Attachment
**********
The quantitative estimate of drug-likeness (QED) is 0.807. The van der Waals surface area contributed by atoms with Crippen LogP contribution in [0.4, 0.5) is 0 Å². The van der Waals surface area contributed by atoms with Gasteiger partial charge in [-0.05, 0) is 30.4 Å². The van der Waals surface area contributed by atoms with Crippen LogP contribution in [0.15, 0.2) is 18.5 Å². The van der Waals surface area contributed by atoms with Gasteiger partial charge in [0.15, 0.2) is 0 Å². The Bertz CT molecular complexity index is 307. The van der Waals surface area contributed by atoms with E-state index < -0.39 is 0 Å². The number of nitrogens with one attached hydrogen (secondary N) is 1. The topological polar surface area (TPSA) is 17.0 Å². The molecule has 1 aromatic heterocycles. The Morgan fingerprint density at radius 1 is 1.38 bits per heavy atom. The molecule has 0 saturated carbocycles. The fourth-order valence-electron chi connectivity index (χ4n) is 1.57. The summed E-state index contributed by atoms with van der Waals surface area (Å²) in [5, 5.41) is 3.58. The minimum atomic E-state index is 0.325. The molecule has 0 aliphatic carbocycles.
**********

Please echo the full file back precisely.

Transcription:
The quantitative estimate of drug-likeness (QED) is 0.807. The van der Waals surface area contributed by atoms with Crippen LogP contribution in [0.4, 0.5) is 0 Å². The van der Waals surface area contributed by atoms with Gasteiger partial charge in [-0.05, 0) is 30.4 Å². The van der Waals surface area contributed by atoms with Crippen LogP contribution in [0.15, 0.2) is 18.5 Å². The van der Waals surface area contributed by atoms with Gasteiger partial charge in [0.15, 0.2) is 0 Å². The Bertz CT molecular complexity index is 307. The van der Waals surface area contributed by atoms with E-state index < -0.39 is 0 Å². The number of nitrogens with one attached hydrogen (secondary N) is 1. The topological polar surface area (TPSA) is 17.0 Å². The molecule has 1 aromatic heterocycles. The Morgan fingerprint density at radius 1 is 1.38 bits per heavy atom. The molecule has 0 saturated carbocycles. The fourth-order valence-electron chi connectivity index (χ4n) is 1.57. The summed E-state index contributed by atoms with van der Waals surface area (Å²) in [5, 5.41) is 3.58. The minimum atomic E-state index is 0.325. The molecule has 0 aliphatic carbocycles.